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DFL state senator Doug Johnson loves to take jabs at the famous names running for governor this year. He says his rural background and his career as an educator set him apart from the Humphreys, Freemans, and Mondales. But his "common man" rhetoric masks a skillful campaigner who could make a big splash in September's crowded Democratic primary.
HE'S HARDLY MADE A SPLASH in the population-rich metropolitan area, he was the last entrant in the race for governor, he didn't stick around the DFL convention long enough to do much more than give a speech and then withdraw from the endorsement process, and he's low in most polls. But he's casting a political shadow on this year's gubernatorial race that has the front-runners looking over their shoulders.
On a Saturday morning in Virginia, Doug Johnson hops on a green Polaris four-wheeler for the town's annual "Land of the Loon" parade. Waving to the crowds along the town's main street, Johnson is in his element. It's in places like Virginia where Johnson has the kind of name recognition he says only his big-city rivals enjoy. One woman remembers him from high school, another says he was her high school guidance counselor. Almost everyone, like resident Marlene Jarvey, can recall meeting the legislator over the years.
Jarvey: I saw him in the Black Bear one Saturday night - they have the prime rib on special ... him and his wife came in, shook our hands....
Jarvey and her friend Sheila Marla are enthusiastic about Johnson's campaign. They see Johnson as someone who will look out for them, stopping the perceived money-drain to the Twin Cities.
Marla: I've talked to him many times personally one-on-one, and he seems to want to really get out there, talk to people, see what people are looking for, what they want, what have you. As opposed to Arne Carlson, he didn't seem like he wanted to listen to people.
Johnson says his ride on the four-wheeler - and the fishing bobber on his campaign signs - represent his commitment to regular folks and to creating more recreation opportunities in Minnesota if he's elected governor.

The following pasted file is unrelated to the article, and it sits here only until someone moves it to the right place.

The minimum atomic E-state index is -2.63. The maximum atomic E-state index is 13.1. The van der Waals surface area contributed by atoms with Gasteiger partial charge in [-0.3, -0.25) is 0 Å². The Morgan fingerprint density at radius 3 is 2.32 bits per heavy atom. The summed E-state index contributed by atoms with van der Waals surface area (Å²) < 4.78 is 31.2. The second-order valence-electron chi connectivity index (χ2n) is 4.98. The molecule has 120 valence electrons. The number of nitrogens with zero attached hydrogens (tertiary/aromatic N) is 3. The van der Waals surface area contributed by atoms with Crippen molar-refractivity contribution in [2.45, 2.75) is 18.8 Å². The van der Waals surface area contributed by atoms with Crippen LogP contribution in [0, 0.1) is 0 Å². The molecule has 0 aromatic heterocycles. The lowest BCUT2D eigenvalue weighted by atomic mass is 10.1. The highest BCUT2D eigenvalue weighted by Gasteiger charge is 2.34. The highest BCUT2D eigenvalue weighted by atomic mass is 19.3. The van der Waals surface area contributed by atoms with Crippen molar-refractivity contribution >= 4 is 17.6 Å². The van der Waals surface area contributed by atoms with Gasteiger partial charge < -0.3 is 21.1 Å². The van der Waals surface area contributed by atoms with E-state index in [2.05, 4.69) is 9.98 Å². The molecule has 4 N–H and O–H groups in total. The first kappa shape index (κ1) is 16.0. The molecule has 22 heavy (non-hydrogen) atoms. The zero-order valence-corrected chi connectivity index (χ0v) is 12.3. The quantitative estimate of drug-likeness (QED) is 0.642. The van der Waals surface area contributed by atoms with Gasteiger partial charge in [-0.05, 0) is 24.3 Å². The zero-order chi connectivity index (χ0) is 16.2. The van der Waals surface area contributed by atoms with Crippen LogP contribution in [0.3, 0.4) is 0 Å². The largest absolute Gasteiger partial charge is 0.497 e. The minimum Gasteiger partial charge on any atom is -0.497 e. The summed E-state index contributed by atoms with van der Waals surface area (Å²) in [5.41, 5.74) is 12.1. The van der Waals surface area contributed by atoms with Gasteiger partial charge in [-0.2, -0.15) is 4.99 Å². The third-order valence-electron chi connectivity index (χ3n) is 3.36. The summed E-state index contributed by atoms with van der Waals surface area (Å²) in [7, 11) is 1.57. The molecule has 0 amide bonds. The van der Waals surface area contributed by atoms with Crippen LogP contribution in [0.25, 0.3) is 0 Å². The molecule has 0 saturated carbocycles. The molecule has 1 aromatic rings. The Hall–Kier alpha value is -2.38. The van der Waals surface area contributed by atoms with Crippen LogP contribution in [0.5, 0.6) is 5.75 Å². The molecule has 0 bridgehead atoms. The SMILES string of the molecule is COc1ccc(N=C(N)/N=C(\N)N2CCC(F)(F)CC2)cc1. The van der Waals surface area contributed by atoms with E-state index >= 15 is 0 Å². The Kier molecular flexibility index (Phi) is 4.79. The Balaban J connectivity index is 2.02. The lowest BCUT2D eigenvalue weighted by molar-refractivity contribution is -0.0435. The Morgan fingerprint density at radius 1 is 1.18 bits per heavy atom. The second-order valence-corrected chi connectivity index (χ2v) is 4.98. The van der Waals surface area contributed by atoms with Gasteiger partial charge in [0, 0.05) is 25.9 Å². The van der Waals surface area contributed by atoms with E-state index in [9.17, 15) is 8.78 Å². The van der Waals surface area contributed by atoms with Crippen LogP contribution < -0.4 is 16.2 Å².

Johnson: I think the DNR has been wasting the money it gets from the legislature and the fees it charges, for fishing, hunting, snowmobiling, not enough money is going back into the field for facilities for those who want to enjoy the out-of-doors.
Johnson's campaign adviser, Gary Cirkvenik, says Johnson has been a key advocate for Iron Range residents, helping spur economic development when jobless rates were at 20 percent in the 1980s. Cirkvenik also credits Johnson with leading the reform of the state's property tax system as Chairman of the Senate Tax Committee.
Cirkvenik: If it wasn't for him, the whole homestead credit wouldn't really be in existence today, and the whole shift to bringing more state resources to support school districts throughout Minnesota is part of the Doug Johnson legacy. Which lessens the burden among property taxpayers and makes education more equitable throughout the state.
Johnson's platform is a hybrid in terms of party lines. He is most outspoken on crime and education, pledging more money for prisons and schools, but says his top priority is an income tax cut. And he expresses admiration for Arne Carlson's fiscal management.
Johnson: The state's economy is very strong, there's going to be about $2 billion for a tax cut, for things like education and protecting the environment and good transportation. I'm going to downsize the state government, state agencies, I'm going to make them more lean, so we're going to save some money there.
One issue that Johnson doesn't advertise as strongly is his opposition to legalized abortion. But it could be one of the most significant factors in the upcoming primary, since it sets him apart from the other five DFL contenders.
Republican gubernatorial candidate Norm Coleman holds similar views and faces no primary challengers. Stephen Schier, head of the political science department at Carleton College, says with Coleman's place on the November ballot already assured, Republican opponents of legalized abortion have incentive to help Johnson in the primary.
Schier: I think you can expect that a number of opponents of abortion rights - the Minnesota Citizens Concerned for Life - will encourage their voters not to vote in the Republican primary but to cross over in the Democratic primary and vote for Doug Johnson since he opposes abortion rights.
Johnson expects the most votes from the 7th and 8th Congressional Districts, which cover northern Minnesota and St. Cloud. Their congressional representatives, Colin Peterson and Jim Oberstar have endorsed him. He also hopes to take a share of votes in the northern suburbs of the Twin Cities. Schier says the combined population of those areas could be a critical mass.
Schier: I think you can expect the Twin Cities to be fragmented in their voting, therefore outstate Minnesota becomes important if they vote emphatically for one of the six candidates. Therefore a person in a six-person race can win the nomination with less than 30 percent of the vote - that's certainly in the realm of achievability for Doug Johnson. I think that's the premise of his whole campaign.
Polls show Johnson running in third place behind Skip Humphrey and Mike Freeman, and he faces significant challenges in the race. Despite his reputation as a labor ally, he lost labor endorsements in his own district to Freeman, who got there first. Then news last week that he channeled tobacco money to one of his favorite charities put the campaign on the defensive. Johnson has joked that his low-budget campaign needs as much free publicity as possible, but Schier says questions about Johnson's tobacco ties could bring notoriety he'd rather do without.